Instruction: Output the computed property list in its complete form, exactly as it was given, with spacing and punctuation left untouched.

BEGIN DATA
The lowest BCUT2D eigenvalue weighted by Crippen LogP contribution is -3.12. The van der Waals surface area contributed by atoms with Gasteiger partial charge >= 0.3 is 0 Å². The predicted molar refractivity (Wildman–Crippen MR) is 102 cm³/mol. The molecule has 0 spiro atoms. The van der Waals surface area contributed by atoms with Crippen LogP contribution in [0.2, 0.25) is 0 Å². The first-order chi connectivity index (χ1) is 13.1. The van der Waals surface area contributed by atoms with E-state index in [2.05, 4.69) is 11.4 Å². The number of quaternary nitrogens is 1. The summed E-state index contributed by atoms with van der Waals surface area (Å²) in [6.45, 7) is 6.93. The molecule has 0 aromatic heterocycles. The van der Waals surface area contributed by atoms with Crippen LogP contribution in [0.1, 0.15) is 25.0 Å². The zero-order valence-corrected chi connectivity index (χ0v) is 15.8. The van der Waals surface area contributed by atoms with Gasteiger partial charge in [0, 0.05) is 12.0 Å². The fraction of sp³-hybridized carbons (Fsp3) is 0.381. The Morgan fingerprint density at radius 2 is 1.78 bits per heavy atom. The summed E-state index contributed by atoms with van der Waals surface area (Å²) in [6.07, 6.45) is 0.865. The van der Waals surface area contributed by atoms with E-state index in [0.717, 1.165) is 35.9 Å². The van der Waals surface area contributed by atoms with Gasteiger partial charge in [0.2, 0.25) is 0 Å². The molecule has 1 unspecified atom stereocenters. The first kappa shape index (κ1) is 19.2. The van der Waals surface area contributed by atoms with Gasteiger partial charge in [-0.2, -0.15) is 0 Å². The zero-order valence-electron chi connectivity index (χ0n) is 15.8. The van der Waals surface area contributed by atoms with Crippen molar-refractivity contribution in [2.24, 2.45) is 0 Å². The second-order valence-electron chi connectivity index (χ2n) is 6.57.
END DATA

The lowest BCUT2D eigenvalue weighted by Crippen LogP contribution is -3.12. The van der Waals surface area contributed by atoms with Gasteiger partial charge >= 0.3 is 0 Å². The predicted molar refractivity (Wildman–Crippen MR) is 102 cm³/mol. The molecule has 0 spiro atoms. The van der Waals surface area contributed by atoms with Crippen LogP contribution in [0.2, 0.25) is 0 Å². The first-order chi connectivity index (χ1) is 13.1. The van der Waals surface area contributed by atoms with E-state index in [2.05, 4.69) is 11.4 Å². The number of quaternary nitrogens is 1. The summed E-state index contributed by atoms with van der Waals surface area (Å²) in [6.45, 7) is 6.93. The molecule has 0 aromatic heterocycles. The van der Waals surface area contributed by atoms with Crippen LogP contribution in [0.1, 0.15) is 25.0 Å². The zero-order valence-corrected chi connectivity index (χ0v) is 15.8. The van der Waals surface area contributed by atoms with Gasteiger partial charge in [0, 0.05) is 12.0 Å². The fraction of sp³-hybridized carbons (Fsp3) is 0.381. The Morgan fingerprint density at radius 2 is 1.78 bits per heavy atom. The summed E-state index contributed by atoms with van der Waals surface area (Å²) in [6.07, 6.45) is 0.865. The van der Waals surface area contributed by atoms with E-state index in [0.717, 1.165) is 35.9 Å². The van der Waals surface area contributed by atoms with Gasteiger partial charge in [0.2, 0.25) is 0 Å². The molecule has 1 unspecified atom stereocenters. The first kappa shape index (κ1) is 19.2. The van der Waals surface area contributed by atoms with Gasteiger partial charge in [-0.2, -0.15) is 0 Å². The zero-order valence-electron chi connectivity index (χ0n) is 15.8. The van der Waals surface area contributed by atoms with Crippen molar-refractivity contribution in [2.24, 2.45) is 0 Å². The second-order valence-electron chi connectivity index (χ2n) is 6.57.